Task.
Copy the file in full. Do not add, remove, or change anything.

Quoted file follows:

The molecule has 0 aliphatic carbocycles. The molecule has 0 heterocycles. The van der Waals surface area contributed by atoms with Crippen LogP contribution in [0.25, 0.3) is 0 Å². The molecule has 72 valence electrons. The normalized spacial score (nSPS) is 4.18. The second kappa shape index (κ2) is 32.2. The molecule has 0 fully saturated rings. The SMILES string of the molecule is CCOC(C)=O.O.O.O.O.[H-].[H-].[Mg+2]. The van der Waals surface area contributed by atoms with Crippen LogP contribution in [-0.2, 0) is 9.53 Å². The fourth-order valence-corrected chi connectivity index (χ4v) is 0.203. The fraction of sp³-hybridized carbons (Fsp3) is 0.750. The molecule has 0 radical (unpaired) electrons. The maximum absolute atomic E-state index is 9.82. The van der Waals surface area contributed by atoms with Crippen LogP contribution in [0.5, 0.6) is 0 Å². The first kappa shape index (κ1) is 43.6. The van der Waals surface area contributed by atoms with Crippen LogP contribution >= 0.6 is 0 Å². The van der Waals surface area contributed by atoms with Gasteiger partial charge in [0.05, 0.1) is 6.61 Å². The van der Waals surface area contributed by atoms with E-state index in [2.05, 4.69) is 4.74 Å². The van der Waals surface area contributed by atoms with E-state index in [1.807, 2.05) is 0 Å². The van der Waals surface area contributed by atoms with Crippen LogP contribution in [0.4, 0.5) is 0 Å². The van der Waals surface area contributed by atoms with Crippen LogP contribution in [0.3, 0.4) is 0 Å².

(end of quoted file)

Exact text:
The molecule has 0 aliphatic carbocycles. The molecule has 0 heterocycles. The van der Waals surface area contributed by atoms with Crippen LogP contribution in [0.25, 0.3) is 0 Å². The molecule has 72 valence electrons. The normalized spacial score (nSPS) is 4.18. The second kappa shape index (κ2) is 32.2. The molecule has 0 fully saturated rings. The SMILES string of the molecule is CCOC(C)=O.O.O.O.O.[H-].[H-].[Mg+2]. The van der Waals surface area contributed by atoms with Crippen LogP contribution in [-0.2, 0) is 9.53 Å². The fourth-order valence-corrected chi connectivity index (χ4v) is 0.203. The fraction of sp³-hybridized carbons (Fsp3) is 0.750. The molecule has 0 radical (unpaired) electrons. The maximum absolute atomic E-state index is 9.82. The van der Waals surface area contributed by atoms with Crippen LogP contribution in [0.5, 0.6) is 0 Å². The first kappa shape index (κ1) is 43.6. The van der Waals surface area contributed by atoms with Crippen LogP contribution >= 0.6 is 0 Å². The van der Waals surface area contributed by atoms with Gasteiger partial charge in [0.05, 0.1) is 6.61 Å². The van der Waals surface area contributed by atoms with E-state index in [2.05, 4.69) is 4.74 Å². The van der Waals surface area contributed by atoms with E-state index in [1.807, 2.05) is 0 Å². The van der Waals surface area contributed by atoms with Crippen LogP contribution in [0.4, 0.5) is 0 Å². The van der Waals surface area contributed by atoms with Crippen LogP contribution in [0.3, 0.4) is 0 Å².